Jeb Bush struggles as Hillary Clinton shines in dynastic battle for the White House

Jeb Bush’s arrival at a waterside sandwich shop in Portsmouth on Thursday was supposed to mark the beginning of his family’s return to the White House. Puffy clouds dotted a brilliant blue sky, the trees burned red, yellow and orange, and water lapped softly in the background. Hoisted behind the platform where Bush would speak was a large sign that said: “Jeb can fix it.”

But after an unsteady performance in Wednesday’s Republican debate, Bush found himself defending how he planned to fix not the nation but his floundering campaign, which just a few months ago had roared to life with a promise of “shock and awe”, through its combination of fundraising prowess and family fortune.

“How do you think you did in the debate?” a reporter shouted as Bush pushed his way through the scrum of cameras and smartphones. His face steeled. “I did great.”

Speaking to voters outside the sandwich shop, Bush appeared cowed – confounded by a primary race led by a jeering billionaire and a subdued former neurosurgeon.

“I wish I could talk as well as some of the people on the stage, the big personalities on the stage,” the party’s former frontrunner lamented. “But I’m a doer.”

After the event, Bush was again encircled by journalists and photographers, at the edge of the parking lot where he spoke. One step back and he would have been in the water.

He denied that his run for the White House was “on life support”.

“We have the most money,” he said about his campaign, which used his family’s network to amass a record-setting $103m in the first half of 2015. “We have the greatest organization. We’re doing fine.”

Last week – before the debate – Bush announced cuts to that organization, in the name of saving that money.

This week, a two-hour drive away in Littleton, New Hampshire, Bush’s would-be challenger, Democratic frontrunner Hillary Clinton was holding an economic roundtable at a high school.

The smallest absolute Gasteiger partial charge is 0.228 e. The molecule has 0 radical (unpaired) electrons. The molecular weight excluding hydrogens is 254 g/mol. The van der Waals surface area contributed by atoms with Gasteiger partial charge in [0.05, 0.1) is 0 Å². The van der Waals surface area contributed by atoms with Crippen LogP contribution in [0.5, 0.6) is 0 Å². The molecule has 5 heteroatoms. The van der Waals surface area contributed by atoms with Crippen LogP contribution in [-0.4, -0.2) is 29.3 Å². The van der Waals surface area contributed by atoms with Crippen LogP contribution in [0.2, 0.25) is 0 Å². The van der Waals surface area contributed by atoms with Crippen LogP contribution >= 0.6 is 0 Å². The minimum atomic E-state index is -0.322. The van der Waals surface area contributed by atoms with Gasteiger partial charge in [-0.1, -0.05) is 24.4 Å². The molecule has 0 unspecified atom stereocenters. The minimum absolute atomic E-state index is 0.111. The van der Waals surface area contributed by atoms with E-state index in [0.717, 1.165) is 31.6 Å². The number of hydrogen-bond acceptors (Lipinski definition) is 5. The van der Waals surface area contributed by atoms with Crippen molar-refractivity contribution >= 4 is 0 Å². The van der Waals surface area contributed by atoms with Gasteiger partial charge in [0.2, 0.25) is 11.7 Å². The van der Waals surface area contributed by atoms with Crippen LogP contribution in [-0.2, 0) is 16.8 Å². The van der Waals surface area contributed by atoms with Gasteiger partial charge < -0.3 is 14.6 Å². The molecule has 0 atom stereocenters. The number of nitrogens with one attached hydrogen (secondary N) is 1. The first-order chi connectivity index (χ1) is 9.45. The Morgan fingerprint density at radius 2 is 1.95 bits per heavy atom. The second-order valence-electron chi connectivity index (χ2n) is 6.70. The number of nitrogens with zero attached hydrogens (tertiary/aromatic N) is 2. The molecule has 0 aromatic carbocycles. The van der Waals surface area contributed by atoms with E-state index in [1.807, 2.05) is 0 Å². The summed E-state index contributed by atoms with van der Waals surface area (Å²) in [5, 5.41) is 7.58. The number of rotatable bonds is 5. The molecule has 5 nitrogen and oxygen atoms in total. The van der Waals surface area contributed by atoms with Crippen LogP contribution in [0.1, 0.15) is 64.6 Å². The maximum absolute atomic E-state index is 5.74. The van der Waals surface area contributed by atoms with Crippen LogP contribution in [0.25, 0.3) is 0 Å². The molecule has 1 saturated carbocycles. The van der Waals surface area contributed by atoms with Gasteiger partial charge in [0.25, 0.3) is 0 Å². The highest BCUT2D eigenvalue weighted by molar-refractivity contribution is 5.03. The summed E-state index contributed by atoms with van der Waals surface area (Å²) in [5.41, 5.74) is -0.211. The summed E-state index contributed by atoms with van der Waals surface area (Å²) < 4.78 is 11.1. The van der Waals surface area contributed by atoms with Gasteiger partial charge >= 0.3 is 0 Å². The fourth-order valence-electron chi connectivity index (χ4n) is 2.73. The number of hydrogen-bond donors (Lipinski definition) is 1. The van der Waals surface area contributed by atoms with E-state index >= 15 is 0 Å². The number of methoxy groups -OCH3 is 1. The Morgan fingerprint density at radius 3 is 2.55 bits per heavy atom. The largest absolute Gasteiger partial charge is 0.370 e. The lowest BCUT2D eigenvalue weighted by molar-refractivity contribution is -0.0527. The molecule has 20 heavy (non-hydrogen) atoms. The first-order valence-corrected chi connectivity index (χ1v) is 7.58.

A young man in the audience asked how she intended to end corruption when she and her husband, former president Bill Clinton, have been dogged by scandals from Whitewater to Benghazi and her use of a private email server. Some in the crowd gasped. Clinton rose to respond.

“I wish you’d go back and read the history of the 1990s,” she replied, “because clearly there were unfortunately a lot of partisans who thought that the best way to work with my husband’s administration was through attacks of all kinds, all of which washed out … And I advise you to go back and read my 11 hours of testimony [to the House Select Committee on Benghazi last week]. I hope you enjoy it.”

The audience burst into applause.

In the past few weeks, as Bush has seen his presidential ambitions slip, Clinton has watched her own rise – buoyed by a strong debate showing, a poised performance during the congressional hearing on Benghazi and vice-president Joe Biden’s decision not to enter the race. Clinton is on track, Bush is off it. A dynastic battle for the White House has never seemed less likely.

‘The odds were always against him’

After falling far behind Donald Trump and Ben Carson, Bush was forced narrow his focus on the early voting states of Iowa and New Hampshire.

But in calls to more than 70,000 primary voters in Iowa, Bush’s campaign identified only 1,200 who said they would support him, according to a memo shown to Bush’s major donors in Houston this week and acquired in full by the US News and World Report.

Analysts say Bush’s presidential bid is suffering from problems including a lack of enthusiasm, poor debate showings, a crowded Republican field of 13 other candidates … and his last name.

“The odds were always against him,”said William G Mayer, professor of political science at Northeastern University. “Even when he was the establishment ‘frontrunner’, he wasn’t much of a frontrunner.”